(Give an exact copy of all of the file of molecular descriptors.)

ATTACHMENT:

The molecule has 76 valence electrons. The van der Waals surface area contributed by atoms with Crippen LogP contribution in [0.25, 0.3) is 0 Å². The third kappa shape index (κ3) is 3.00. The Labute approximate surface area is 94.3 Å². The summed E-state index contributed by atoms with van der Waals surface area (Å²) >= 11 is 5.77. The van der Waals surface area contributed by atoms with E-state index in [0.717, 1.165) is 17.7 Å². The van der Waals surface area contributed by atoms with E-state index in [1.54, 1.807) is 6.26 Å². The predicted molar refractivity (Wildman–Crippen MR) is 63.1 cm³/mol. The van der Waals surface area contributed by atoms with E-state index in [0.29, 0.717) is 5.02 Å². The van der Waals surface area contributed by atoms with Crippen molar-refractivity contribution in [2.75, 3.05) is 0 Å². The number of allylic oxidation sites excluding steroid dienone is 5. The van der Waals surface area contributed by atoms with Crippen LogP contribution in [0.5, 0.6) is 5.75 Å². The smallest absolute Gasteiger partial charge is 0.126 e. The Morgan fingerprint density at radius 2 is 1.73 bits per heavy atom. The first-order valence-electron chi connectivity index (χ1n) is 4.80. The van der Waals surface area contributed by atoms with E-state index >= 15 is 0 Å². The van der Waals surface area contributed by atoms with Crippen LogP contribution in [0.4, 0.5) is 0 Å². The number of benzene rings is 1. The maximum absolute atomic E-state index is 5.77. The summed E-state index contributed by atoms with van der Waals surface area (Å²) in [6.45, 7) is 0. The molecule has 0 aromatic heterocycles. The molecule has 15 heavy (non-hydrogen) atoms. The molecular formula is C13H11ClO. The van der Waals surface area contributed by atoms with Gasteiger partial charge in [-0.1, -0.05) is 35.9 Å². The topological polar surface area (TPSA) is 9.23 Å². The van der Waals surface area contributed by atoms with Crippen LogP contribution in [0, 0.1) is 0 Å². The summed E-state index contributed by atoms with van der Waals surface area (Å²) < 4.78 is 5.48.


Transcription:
The molecule has 76 valence electrons. The van der Waals surface area contributed by atoms with Crippen LogP contribution in [0.25, 0.3) is 0 Å². The third kappa shape index (κ3) is 3.00. The Labute approximate surface area is 94.3 Å². The summed E-state index contributed by atoms with van der Waals surface area (Å²) >= 11 is 5.77. The van der Waals surface area contributed by atoms with E-state index in [0.717, 1.165) is 17.7 Å². The van der Waals surface area contributed by atoms with E-state index in [1.54, 1.807) is 6.26 Å². The predicted molar refractivity (Wildman–Crippen MR) is 63.1 cm³/mol. The van der Waals surface area contributed by atoms with E-state index in [0.29, 0.717) is 5.02 Å². The van der Waals surface area contributed by atoms with Crippen molar-refractivity contribution in [2.75, 3.05) is 0 Å². The number of allylic oxidation sites excluding steroid dienone is 5. The van der Waals surface area contributed by atoms with Crippen LogP contribution in [0.5, 0.6) is 5.75 Å². The smallest absolute Gasteiger partial charge is 0.126 e. The Morgan fingerprint density at radius 2 is 1.73 bits per heavy atom. The first-order valence-electron chi connectivity index (χ1n) is 4.80. The van der Waals surface area contributed by atoms with E-state index >= 15 is 0 Å². The van der Waals surface area contributed by atoms with Crippen LogP contribution in [0.4, 0.5) is 0 Å². The number of benzene rings is 1. The maximum absolute atomic E-state index is 5.77. The summed E-state index contributed by atoms with van der Waals surface area (Å²) in [6.45, 7) is 0. The molecule has 0 aromatic heterocycles. The molecule has 15 heavy (non-hydrogen) atoms. The molecular formula is C13H11ClO. The van der Waals surface area contributed by atoms with Gasteiger partial charge in [-0.1, -0.05) is 35.9 Å². The topological polar surface area (TPSA) is 9.23 Å². The van der Waals surface area contributed by atoms with Crippen LogP contribution in [0, 0.1) is 0 Å². The summed E-state index contributed by atoms with van der Waals surface area (Å²) < 4.78 is 5.48.